WASHINGTON -- U.S. economic output fell at a stunning 32.9% annual rate in the second quarter -- a level not seen since the Great Depression, according to data released Thursday.
The history-making contraction in the nation's gross domestic product, which followed a 5% drop in the first quarter, was widely expected after the coronavirus outbreak shut down large swaths of the economy and led to massive job losses in the spring.
By comparison, during the worst of the Great Recession, GDP -- the total of all goods and services produced in the country -- shrank at an annualized 8.4% pace in the final quarter of 2008. The single largest annualized quarterly decline since the Commerce Department's records began in 1947 was 10% in early 1958.
The latest steep decline reflects what most economists see as the bottom of the recession. The new numbers include data from the mini-recovery that occurred before the latest surge in the COVID-19 pandemic.
Now with the coronavirus rampaging over large areas of the country, measures of consumer spending, small-business activity and job openings are slowing again, casting a shadow over economic conditions many Americans will face as Election Day draws near.
A separate report Thursday from the Labor Department showed new unemployment claims rose last week to 1.43 million. It was the second straight week of increase -- following about three months of steady declines -- and brought the total number of people who have applied for jobless benefits since mid-March to more than 54 million.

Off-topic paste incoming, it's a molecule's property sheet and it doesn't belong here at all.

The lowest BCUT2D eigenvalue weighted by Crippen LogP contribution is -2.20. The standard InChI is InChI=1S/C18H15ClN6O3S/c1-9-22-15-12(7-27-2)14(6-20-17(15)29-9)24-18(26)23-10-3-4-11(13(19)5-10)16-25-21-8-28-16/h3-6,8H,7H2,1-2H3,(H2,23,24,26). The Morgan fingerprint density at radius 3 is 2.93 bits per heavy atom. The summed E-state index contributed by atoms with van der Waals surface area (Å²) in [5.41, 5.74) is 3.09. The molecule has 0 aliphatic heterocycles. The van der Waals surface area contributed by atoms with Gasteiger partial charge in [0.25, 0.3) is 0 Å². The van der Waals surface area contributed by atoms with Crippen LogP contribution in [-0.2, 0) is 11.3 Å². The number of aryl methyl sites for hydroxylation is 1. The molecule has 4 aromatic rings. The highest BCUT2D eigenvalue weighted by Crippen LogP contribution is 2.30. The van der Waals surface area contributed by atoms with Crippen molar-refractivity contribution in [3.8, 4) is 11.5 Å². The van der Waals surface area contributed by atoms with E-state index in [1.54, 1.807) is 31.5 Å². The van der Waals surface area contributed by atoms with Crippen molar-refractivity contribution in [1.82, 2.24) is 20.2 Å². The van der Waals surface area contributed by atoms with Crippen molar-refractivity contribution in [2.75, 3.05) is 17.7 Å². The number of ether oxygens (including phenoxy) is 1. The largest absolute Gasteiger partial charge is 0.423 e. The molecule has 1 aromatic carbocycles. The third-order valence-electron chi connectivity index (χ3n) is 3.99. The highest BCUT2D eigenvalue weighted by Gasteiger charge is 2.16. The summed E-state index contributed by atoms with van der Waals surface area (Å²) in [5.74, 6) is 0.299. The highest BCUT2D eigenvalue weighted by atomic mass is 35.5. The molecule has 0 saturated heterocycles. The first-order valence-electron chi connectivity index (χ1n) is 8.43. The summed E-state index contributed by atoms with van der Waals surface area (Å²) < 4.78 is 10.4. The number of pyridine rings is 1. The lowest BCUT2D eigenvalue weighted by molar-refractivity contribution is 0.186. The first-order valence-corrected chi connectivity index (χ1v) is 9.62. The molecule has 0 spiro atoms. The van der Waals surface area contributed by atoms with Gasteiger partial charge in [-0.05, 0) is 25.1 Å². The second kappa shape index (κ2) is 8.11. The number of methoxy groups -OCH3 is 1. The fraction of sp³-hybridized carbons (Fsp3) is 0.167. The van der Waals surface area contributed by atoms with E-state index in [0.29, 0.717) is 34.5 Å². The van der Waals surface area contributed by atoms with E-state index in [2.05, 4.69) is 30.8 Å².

Taken together, the new economic reports give new urgency to lawmakers who are wrangling over a new coronavirus relief package.
The nearly $3 trillion worth of pandemic relief measures approved earlier by Congress has clearly buoyed the economy, but the effect of those initial programs is ebbing.
Many small businesses are running out of loans and grants that kept paychecks going out to at least some workers. State governments are financially distressed. And millions of jobless workers will see their enhanced unemployment benefit checks end this week.
Federal Reserve Chair Jerome H. Powell said Wednesday that additional fiscal support is "essential" for the recovery. He spoke particularly about the hardships of unemployment, which has fallen disproportionately on minorities, women and low-wage workers in service industries such as hotels, restaurants and entertainment venues.